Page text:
Many books about anime and its makers have been published abroad in English and other languages, but few are by Japanese critics and scholars. In Japan, it’s the reverse, with non-Japanese anime writers excluded from publishers’ lists.
Bridging this gap is “Japanese Animation: East Asian Perspectives,” a collection of articles by academics from Japan and elsewhere in East Asia, as well as by Japanese animators themselves, edited by Masao Yokota, a professor of psychology and animation at Nihon University, and Tze-yue G. Hu, a U.S.-based independent animation scholar.
Originating from a panel on East Asian views of Japanese animation at the 2008 conference of the European Association for Japanese Studies, the book is something of a grab bag, but most of the entries are relatively free of academic jargon, if not always smoothly translated. It is also packed with the sort of information on industry history and individual careers that English-language authors, writing more for fellow anime otaku (geeks) than general readers, often either skimp on or ignore.
Some of the articles are inside baseball, such as Masashi Koide’s and Hiroshi Ikeda’s dauntingly detailed, slightly gossipy essays on the history of the Japan Society for Animation Studies, a group of animators and animation scholars that Yokota once chaired; or Tokumitsu Kifune and Sonoko Ishida’s technical, scene-by-scene description of how they and their company IKIF+ incorporated 3-D computer graphics into Mamoru Oshii’s 2004 dystopian SF anime “Innocence (Ghost in the Shell: Innocence)” and four entries in the “Doraemon” feature animation series.
At the same time, the long struggle of Ikeda, a former animation director for the Toei Animation Studio and currently a university professor, and his fellow academics to establish animation as a legitimate topic for scholarly research and university study makes for grimly fascinating reading. He also hits the mark in describing the “authoritarianism, class consciousness and conservatism typical in (Japanese) universities.”
Of more interest to foreign animation fans, particularly ones who have absorbed most of their anime history from Westerner-written Wikipedia articles, are Nobuyuki Tsugata’s brief overview of developments since Japan’s first animated film was released in 1917, Makiko Yamanashi’s essay on the relationship of pioneering shojo manga (girls comic) artist Osamu Tezuka and the Takarazuka all-women musical theater troupe, and biographical sketches of anime pioneers Noburo Ofuji and Kenzo Masaoka by Akiko Sano and Yasushi Watanabe.
Early Japanese animators, as these and other articles make clear, did more than simply borrow themes and techniques from the West. Ofuji, whose short films were later screened at the Cannes and Venice film festivals, began in the 1920s with chiyogami animation — a style that used the techniques of Japanese paper craft — though when talkies became popular in the 1930s he switched to a cartooning style closer to the “smooth” American norm, with admixtures of local stories and artistic motifs.
Meanwhile, in making Japan’s first animated talkie, the 1932 “Power and Women in Society (Chikara to Onna no Yo no Naka),” Masaoka used a combination of local cutout and foreign celluloid animation. He later introduced a then-expensive all-celluloid process, though he had to close his studio in 1935 when aid from his wealthy father dried up. Undeterred, Masaoka went on to make “Kumo to Tulip (Spider and Tulip),” a 1942 animated fantasy criticized by censors for its lack of wartime fighting spirit, but afterwards proclaimed an early anime masterpiece.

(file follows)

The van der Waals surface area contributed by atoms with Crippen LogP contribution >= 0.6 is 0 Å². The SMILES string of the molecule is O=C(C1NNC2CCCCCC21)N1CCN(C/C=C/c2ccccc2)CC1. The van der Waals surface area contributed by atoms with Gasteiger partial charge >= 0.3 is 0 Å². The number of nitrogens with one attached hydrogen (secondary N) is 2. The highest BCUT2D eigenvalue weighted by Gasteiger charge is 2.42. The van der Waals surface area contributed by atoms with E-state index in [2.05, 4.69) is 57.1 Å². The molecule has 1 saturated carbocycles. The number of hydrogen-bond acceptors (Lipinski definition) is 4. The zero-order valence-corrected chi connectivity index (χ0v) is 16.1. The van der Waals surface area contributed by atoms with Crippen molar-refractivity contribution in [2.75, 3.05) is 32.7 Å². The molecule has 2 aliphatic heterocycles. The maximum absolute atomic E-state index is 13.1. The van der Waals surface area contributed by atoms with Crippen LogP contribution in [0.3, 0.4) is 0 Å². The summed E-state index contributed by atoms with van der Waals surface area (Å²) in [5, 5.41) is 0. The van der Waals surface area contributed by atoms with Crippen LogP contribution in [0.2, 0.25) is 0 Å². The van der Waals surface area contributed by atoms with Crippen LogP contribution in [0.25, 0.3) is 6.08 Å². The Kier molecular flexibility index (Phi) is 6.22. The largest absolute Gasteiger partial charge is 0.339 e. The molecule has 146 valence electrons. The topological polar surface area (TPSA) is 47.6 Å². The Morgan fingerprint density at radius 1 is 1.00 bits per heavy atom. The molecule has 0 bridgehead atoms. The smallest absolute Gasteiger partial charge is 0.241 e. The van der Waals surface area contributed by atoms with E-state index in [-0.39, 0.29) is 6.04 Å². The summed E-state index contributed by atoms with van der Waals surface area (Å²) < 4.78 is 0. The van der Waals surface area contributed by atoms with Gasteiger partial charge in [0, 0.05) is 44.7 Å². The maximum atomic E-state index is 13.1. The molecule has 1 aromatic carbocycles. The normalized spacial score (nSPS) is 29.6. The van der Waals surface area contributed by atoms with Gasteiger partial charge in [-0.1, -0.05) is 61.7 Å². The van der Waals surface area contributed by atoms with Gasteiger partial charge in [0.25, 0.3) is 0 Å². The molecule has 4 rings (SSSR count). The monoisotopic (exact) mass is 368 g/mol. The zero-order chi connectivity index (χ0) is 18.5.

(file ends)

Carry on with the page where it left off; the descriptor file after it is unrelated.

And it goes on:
There is much in the book about post-war animation as well. Of particular note is Korean scholar Dong-Yeon Koh’s essay on the Korean reception of Japanese TV animation classics “Tetsuwan Atomu (Astro Boy),” featuring Osamu Tezuka’s atom-power robot boy, and “Mazinger Z,” which was based on Go Nagai’s comic about super-powered robots and their human “pilots.”
Both shows appeared on Korean television in the 1970s, nearly a decade after the Japanese TV debut of “Tetsuwan Atomu” in 1963. Koh observes that Tezuka’s style of coloring the hero blue and the villain red helped the show escape the strict anti-communist censorship of Korea’s militaristic government, despite Tezuka’s strong antiwar beliefs. Meanwhile, the popularity of the fiercer “Mazinger Z,” with its battling robots, Koh says “centered on the new weapons, later incorporated into plastic models from each episode.”
The book concludes with Ikeda’s reminiscences of the making of “Soratobu Yureisen (Flying Phantom Ship),” a 1969 animated feature directed by Ikeda and produced by Toei Animation from a comic by Shotaro Ishinomori. Featuring a boy hero whose parents are killed by a giant robot apparently sent from a flying ghost ship, the film, Ikeda notes, “reflected the social conditions of the period,” including the poisoning of the nation’s food, drink and environment in the interest of corporate profit and economic growth.
Young Toei animators, Ikeda adds, including future Studio Ghibli co-founders Hayao Miyazaki and Isao Takahata, absorbed influences from not only the events of that turbulent era, but also the methods of such veteran directors as Tadashi Imai, Satsuo Yamamoto, Tomu Uchida and Tomotaka Tasaka, who worked at the adjacent Toei studio. “(They) had the opportunity to watch the experienced directors directing their live-action films through a window of the building of the animation studio,” Ikeda writes.
That, I believe, is an observation that Wikipedia has yet to hoover up, one of many that make this book worth perusing by anyone interested in Japanese animation, from whatever part of the world.